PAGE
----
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f2: Secondary functional TLS screen.(a,b) The plasmids used for the secondary TLS screen: A Fluc-expressing gapped plasmid carrying a site-specific DNA lesion on the non-transcribed strand and a gap on the transcribed strand (a) and a control Rluc-expressing gapped plasmid without a lesion (b). (c) An outline of the secondary TLS screen. In brief, XPA cells were transfected with the siRNA on day 0 and with the reporter plasmids on day 2. Fluc and Rluc signals were measured on day 3. (d,e) Histograms describing TLS FC effects caused by the siRNAs (median values over four replicas that were preformed on different days). Dashed red lines denote the distribution borders of negative control samples. Data from the TT 6-4 PP TLS screen is presented in d, and that from the TT CPD TLS screen in e. (f,g) Luminescence values of the four biological replicas plotted against each other from the TT 6-4 PP screen (f), and the TT CPD screen (g). (h) Enrichment of TLS, DNA repair and DNA-damage response pathways within the screen hits. The dashed red line corresponds to a hypergeometric test P value 0.05. See also Supplementary Fig. 2, Supplementary Data 1 and Supplementary Tables 1 and 2.

Mentions: The second screening stage was performed using a newly developed high-throughput TLS assay. It is a modification of an assay based on plasmids containing a site-specific DNA lesion opposite a gap, previously successfully used to study TLS173238. In the new assay, the gap lesion is positioned between a cytomegalovirus (CMV) promoter and a firefly luciferase (Fluc) reporter gene (Fig. 2a). The presence of a gap in the transcribed strand does not allow expression of the Fluc gene, unless the missing segment of the coding strand is synthesized by TLS. A lesion-free gapped plasmid expressing Renilla luciferase (Rluc) served to normalize for transfection and gap-filling efficiencies (Fig. 2b). Of note, the product of a successful TLS event in the Fluc system still carries the lesion on the non-transcribed strand, which might interfere with Fluc expression. To test this possibility, we constructed the expected TLS product, namely a fully double-stranded plasmid with the lesion on the non-transcribed strand, and found that its Fluc expression in XPA cells was essentially identical to that obtained with a control plasmid without the lesion (Supplementary Fig. 2a).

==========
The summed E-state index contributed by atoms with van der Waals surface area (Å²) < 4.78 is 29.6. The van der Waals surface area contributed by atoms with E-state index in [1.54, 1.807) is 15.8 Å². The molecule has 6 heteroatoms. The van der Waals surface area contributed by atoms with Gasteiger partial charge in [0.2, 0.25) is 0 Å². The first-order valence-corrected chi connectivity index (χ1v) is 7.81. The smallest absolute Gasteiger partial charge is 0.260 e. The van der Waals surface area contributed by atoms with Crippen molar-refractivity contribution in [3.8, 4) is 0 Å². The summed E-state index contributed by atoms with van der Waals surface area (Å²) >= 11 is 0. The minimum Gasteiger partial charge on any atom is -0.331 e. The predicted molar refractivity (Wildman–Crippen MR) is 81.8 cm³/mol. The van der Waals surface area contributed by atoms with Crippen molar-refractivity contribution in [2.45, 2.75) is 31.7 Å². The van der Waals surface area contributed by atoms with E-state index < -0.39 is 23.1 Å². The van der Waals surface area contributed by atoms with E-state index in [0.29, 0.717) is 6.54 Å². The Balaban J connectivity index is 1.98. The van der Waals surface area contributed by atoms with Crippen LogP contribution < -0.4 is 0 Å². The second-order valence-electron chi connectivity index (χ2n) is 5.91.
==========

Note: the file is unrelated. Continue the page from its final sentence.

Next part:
Identification of novel DNA-damage tolerance genes reveals regulation of translesion DNA synthesis by nucleophosmin.

Ziv O, Zeisel A, Mirlas-Neisberg N, Swain U, Nevo R, Ben-Chetrit N, Martelli MP, Rossi R, Schiesser S, Canman CE, Carell T, Geacintov NE, Falini B, Domany E, Livneh Z - Nat Commun (2014)

Secondary functional TLS screen.(a,b) The plasmids used for the secondary TLS screen: A Fluc-expressing gapped plasmid carrying a site-specific DNA lesion on the non-transcribed strand and a gap on the transcribed strand (a) and a control Rluc-expressing gapped plasmid without a lesion (b). (c) An outline of the secondary TLS screen. In brief, XPA cells were transfected with the siRNA on day 0 and with the reporter plasmids on day 2. Fluc and Rluc signals were measured on day 3. (d,e) Histograms describing TLS FC effects caused by the siRNAs (median values over four replicas that were preformed on different days). Dashed red lines denote the distribution borders of negative control samples. Data from the TT 6-4 PP TLS screen is presented in d, and that from the TT CPD TLS screen in e. (f,g) Luminescence values of the four biological replicas plotted against each other from the TT 6-4 PP screen (f), and the TT CPD screen (g). (h) Enrichment of TLS, DNA repair and DNA-damage response pathways within the screen hits. The dashed red line corresponds to a hypergeometric test P value 0.05. See also Supplementary Fig. 2, Supplementary Data 1 and Supplementary Tables 1 and 2.